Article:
LLC Stock Certificates: Everything You Need to Know
LLC stock certificates refer to what an investor receives in exchange for investing in a company. The LLC's articles of organization will define whether the business issues stock or membership certificates to show who owns how much of the company.3 min read
LLC stock certificates refer to what an investor receives in exchange for investing in a company. The LLC's articles of organization will define whether the business issues stock or membership certificates to show who owns how much of the company. If the articles of organization do not specifically define whether LLC stock certificates are given to owners and investors, the state laws around business formation will determine what is required.
Corporation shareholders will receive stock certificates when they invest in a company. Since an owner of an LLC is considered a member, not a shareholder, some LLCs will issue a membership certificate to show how much of the company is owned by each member. For LLCs that plan to give out membership certificates to members, the operating agreement should include a description of the role these certificates will play and how they will be issued.
LLC Certificate Types
There are three main LLC certificate types are available:
- LLC establishment
- Ownership certificates for members
- Good standing certificates (issued annually)
An LLC is a more flexible business entity, so the certificate of organization exists to establish it legally in the state. Members, or owners, will receive certificates to document their ownership, similar to the stock certificates granted to shareholders in a corporation. Good standing certificates indicate the business meets the state filing requirements for the year. With a good standing certificate, it's easier to structure the taxation, profits, and ownership interests of the LLC.
Requirements for Forming an LLC
LLC owners must register these business entities through the secretary of state's office the state in which the business operates. An LLC's certificate of organization must include the date the business was established, the legal business address, and the legal business name. The certificate of organization must also include at least one member's name and address. In certain states, the information for all LLC members must be included. Not all states require an LLC to file a certificate of organization. Instead, the articles of organization will be required, which basically serves an identical purpose to the certificate.
An LLC's certificate of organization or articles of organization must be maintained with other business entity formation documents in a central location. These documents include:
- Information about the members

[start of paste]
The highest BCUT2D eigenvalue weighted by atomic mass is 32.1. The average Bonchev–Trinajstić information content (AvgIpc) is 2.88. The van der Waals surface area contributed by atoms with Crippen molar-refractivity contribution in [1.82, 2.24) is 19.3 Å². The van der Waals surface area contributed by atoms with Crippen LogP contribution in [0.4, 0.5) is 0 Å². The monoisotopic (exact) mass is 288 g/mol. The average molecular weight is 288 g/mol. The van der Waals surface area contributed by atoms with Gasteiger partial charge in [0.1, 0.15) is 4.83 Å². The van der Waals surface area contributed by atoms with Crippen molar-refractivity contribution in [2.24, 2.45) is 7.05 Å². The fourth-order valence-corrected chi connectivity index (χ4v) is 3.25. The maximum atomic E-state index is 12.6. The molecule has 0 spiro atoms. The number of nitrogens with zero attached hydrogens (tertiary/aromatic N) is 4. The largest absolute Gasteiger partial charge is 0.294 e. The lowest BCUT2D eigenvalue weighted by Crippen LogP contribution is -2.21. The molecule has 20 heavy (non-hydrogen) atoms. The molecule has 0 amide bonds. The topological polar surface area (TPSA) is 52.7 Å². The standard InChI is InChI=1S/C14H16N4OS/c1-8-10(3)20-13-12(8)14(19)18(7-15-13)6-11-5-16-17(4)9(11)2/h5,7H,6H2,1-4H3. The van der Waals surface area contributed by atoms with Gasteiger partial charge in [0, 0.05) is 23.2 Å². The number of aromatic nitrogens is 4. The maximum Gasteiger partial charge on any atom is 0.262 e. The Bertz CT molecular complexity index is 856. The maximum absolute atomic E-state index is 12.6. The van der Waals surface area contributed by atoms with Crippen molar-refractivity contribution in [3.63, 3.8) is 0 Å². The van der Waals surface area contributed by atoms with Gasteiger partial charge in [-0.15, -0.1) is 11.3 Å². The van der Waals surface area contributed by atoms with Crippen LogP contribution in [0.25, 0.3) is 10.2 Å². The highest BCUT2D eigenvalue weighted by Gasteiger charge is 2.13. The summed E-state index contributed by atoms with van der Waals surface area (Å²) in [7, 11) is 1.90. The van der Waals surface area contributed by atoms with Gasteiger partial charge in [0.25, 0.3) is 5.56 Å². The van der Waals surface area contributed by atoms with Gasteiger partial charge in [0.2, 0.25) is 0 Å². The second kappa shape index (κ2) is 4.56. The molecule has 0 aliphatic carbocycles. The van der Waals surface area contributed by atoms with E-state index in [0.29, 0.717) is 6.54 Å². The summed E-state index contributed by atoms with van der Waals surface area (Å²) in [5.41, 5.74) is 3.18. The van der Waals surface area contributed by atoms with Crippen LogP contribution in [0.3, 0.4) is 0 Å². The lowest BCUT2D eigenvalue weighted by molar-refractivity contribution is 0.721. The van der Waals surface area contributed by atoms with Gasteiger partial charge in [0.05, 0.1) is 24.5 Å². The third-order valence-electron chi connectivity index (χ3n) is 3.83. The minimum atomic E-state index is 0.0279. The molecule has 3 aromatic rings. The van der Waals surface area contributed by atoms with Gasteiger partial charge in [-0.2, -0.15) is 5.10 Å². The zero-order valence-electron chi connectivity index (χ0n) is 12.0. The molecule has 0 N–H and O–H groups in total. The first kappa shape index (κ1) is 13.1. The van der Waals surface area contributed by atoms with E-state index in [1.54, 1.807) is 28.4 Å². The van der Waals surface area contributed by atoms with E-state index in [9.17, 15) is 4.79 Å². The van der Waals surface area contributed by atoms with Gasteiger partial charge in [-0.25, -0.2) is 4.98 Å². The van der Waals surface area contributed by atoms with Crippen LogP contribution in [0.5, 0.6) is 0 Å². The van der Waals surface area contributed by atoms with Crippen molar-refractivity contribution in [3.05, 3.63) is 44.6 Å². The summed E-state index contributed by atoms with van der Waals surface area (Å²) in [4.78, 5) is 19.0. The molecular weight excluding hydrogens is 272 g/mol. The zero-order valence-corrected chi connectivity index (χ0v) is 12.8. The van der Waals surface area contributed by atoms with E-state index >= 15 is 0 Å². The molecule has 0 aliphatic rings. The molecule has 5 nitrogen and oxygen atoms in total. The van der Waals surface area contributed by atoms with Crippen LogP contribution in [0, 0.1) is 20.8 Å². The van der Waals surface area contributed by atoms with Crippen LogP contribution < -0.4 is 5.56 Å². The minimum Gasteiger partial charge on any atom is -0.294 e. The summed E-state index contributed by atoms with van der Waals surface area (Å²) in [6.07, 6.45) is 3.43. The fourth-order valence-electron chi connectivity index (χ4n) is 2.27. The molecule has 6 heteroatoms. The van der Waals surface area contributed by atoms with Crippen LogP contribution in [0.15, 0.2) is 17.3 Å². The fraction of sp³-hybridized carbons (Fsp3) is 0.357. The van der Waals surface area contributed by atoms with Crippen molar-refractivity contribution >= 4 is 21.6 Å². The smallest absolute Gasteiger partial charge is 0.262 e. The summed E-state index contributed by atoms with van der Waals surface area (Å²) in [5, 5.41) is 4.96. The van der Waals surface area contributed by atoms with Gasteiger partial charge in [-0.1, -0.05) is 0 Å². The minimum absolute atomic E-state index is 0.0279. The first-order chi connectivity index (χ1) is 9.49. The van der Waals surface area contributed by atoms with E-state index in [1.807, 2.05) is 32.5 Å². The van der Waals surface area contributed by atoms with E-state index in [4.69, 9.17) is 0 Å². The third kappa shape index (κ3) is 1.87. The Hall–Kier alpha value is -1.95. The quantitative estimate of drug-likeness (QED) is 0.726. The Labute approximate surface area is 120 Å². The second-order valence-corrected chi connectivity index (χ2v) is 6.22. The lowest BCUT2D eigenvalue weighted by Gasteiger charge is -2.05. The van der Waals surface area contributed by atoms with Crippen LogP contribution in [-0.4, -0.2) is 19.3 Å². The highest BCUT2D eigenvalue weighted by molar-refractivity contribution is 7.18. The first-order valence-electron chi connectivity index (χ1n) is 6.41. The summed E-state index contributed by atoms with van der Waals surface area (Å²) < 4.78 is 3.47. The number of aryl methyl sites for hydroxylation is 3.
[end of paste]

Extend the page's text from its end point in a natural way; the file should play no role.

- Units owned by each member
- Annual good standing certificates
A certificate in an LLC outlines a member's stake in the business. It is similar to the shares that outline the ownership of each investor or shareholder in a corporation. The certificate of membership exists as a formality to outline who maintains any level of ownership interest in a business formed as an LLC. Certificates of organization are issued by the LLC. These certificates will include details on the state in which the business originated, the number of units owned by the person being issued the certificate, and the member's name.
Membership Certificates and LLCs
Many of the business units are redistributed to members of the LLC through the issuing of a membership certificate. The certificate will outline what percent of the company is owned by each member. When the LLC is registered, the certificates are typically issued to members at that time. However, if the ownership changes, the LLC owners can take back the previous certificates and issue new ones. All records of these changes should be kept within the LLC's register. The LLC's secretary will typically sign all member certificates, along with a secondary officer or witness.
An operating agreement might include other people who have legal authorization to sign on the company's behalf. Certificates typically don't require notarization. After you register an LLC in the state, you will start receiving a certificate of good standing as part of the completion of the annual report. In order to receive this certificate, the LLC must pay any required franchise taxes and annual fees. The report will include information about the members and the legal business address.
After the LLC completes its annual report and pays all required fees, the certificate of good standing will be issued by the state. Holding this certificate grants clearance and authorization to the business to operate legally within the state. Investors, banks, lenders, and vendors will often require a certificate of good standing before doing business with an LLC. It serves to show that a business is meeting the minimum requirements in terms of state laws and regulations.
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